Will Turkey’s F-35 talks with the US at the Rome summit yield positive results? - MEHMET ACET

Will Turkey’s F-35 talks with the US at the Rome summit yield positive results?

President Recep Tayyip Erdoğan has spoken to his U.S. counterpart Joe Biden twice, once by phone, since he took office in January 2021.


From the face-to-face meeting held in Brussels on June 14th, the two seemed to reach a conclusion that could be summarized as focusing on areas where cooperation could be achieved, rather than on sticking points where it was difficult to make any progress.


As things currently stand, the Afghanistan issue seemed to be the most convenient topic for cooperation.


By keeping control of Kabul Airport, Turkey would have ensured that foreign, mostly Western countries' representations in the capital.


However, as you all know by now, things did not go as planned in Afghanistan.


With the Taliban taking control of Kabul very quickly with the collapse of the Afghan army, which was created by the U.S. and turned out to be a “paper tiger” when it suddenly disintegrated, the project that would’ve seen Turkey taking control over Hamid Karzai Airport became futile.


Therefore, there is not much left to talk about and cooperate on between the two countries in Afghanistan.



Erdogan and Biden will meet for the second time face-to-face at the G-20 summit in Rome at the end of the month.


Judging by the statements made before the summit and certain developments, this time the focus of the meeting will be the search for a solution to the F-35 issue.


Speaking to reporters on the plane at the end of his African tour, Erdogan said, “We will get our $1.4 billion one way or another. Turkey will not be gouged." After saying that, he elaborated on a formula for a solution and said, “Our defense ministers will talk now. I believe we will go the distance. We'll talk to Biden at the G-20 in Rome. We will ask, “What are we doing, what is going on?” 


We know that the American side has also made a statement that they are in consultation with the Turkish authorities to find a solution to the F-35 crisis.


The meeting between the defense ministers mentioned by Erdogan took place the previous day in Brussels.


National Defense Minister Hulusi Akar had met with U.S. Secretary of Defense Lloyd Austin.


According to media reports, during this vis-à-vis, the necessity of holding a detailed meeting before the G-20 Leaders' Summit, which will be held in Rome at the end of this month, was discussed in order to set a positive agenda.


What is out our main takeaway from this?


So, "consultations" will be ongoing until that date in order to "set a positive agenda" before the meeting in Rome.



Meanwhile, through the statements of Ministry Spokesperson Tanju Bilgiç, we learned that there is ongoing contact between the Ministries of Foreign Affairs regarding the same issue.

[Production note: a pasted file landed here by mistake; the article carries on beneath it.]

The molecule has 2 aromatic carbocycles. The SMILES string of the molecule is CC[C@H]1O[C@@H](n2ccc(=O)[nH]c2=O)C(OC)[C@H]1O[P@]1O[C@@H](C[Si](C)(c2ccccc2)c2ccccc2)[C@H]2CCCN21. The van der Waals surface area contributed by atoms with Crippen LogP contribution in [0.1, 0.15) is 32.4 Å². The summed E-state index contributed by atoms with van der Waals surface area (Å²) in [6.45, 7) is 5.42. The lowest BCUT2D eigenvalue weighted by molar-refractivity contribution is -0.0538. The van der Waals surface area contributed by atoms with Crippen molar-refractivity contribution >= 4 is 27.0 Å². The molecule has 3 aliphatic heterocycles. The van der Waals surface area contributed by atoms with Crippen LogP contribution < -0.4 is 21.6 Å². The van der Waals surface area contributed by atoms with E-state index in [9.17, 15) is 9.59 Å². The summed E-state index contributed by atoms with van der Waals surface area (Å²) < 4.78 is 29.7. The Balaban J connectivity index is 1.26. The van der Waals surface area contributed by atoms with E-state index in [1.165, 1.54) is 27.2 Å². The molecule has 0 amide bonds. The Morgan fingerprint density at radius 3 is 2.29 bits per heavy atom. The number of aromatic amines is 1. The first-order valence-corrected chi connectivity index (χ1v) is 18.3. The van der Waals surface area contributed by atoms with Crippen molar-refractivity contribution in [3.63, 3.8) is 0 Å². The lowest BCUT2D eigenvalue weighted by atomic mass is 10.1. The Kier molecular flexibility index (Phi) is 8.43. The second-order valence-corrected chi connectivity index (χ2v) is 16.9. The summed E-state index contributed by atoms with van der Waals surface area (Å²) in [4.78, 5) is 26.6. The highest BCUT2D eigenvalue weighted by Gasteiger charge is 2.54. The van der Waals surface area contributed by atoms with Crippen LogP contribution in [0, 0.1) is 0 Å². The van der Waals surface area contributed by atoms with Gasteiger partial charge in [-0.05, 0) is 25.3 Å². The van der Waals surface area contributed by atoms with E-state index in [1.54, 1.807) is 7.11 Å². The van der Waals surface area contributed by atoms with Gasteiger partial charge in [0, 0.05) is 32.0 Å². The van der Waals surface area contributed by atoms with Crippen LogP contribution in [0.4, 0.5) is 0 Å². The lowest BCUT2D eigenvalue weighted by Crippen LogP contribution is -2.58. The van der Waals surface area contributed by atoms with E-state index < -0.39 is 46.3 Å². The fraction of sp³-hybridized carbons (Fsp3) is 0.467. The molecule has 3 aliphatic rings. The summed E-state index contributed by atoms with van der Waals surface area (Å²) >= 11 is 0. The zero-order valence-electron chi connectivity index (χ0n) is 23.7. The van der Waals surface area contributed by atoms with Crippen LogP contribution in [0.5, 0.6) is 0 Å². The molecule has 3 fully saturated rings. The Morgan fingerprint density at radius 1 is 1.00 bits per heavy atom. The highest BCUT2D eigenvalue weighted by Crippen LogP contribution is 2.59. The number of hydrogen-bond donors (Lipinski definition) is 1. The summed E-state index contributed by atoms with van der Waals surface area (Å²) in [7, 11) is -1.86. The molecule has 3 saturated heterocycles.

According to what Bilgiç said at the press briefing, there are three options on the table:


“Either we will return to this program, we will either get the planes we were promised, or they will refund our money.”


As can be surmised from these words, the use of the $1.4 billion money Turkey paid for the F-35 in order to modernize its F-16s is on the table as an option.


However, there are some question marks about this part of the deal.


About half of the amount of money Turkey paid for the F-35s consists of the sum intended for the program partnership and it does not seem easy to reimburse.


In addition, considering that the monetary value of the discussed issue is close to $7 billion , it is necessary to consider how profitable this thing is.


We have passed all of them, even if the American administration accepts Turkey's F-16 bid, the issue has to be greenlit in Congress.


And whether Congress will allow that purchase is a big question mark.


Still, let us emphasize that that Turkey is not exactly “stuck and helpless” because of the aforementioned question marks.


We know that there are no “scary” consequences should Turkey be removed from the F-35 program, based on what we already know.


We already know that being removed from this program will have a stimulating effect and that Turkey will gain in the medium and long term, even if some obstacles do arise in the short term.


In addition, Turkey continues to pen its own impressive story when it comes to the field of unmanned aerial vehicles.


By 2023, the jet-powered unmanned fighter aircraft will take off. As it continues to be in development, the idea that this aircraft can match the performance of manned warplanes simply cannot be ignored as its capabilities increase.


In addition, the National Combat Aircraft is also expected to be out of the hangars soon enough.


Of course, Turkey's removal from the F-35 program should not be seen as a mere “simple” event.


However, creating a perception of “obligation” and “conviction” just because this is the case is in no way a fair attitude to adopt.


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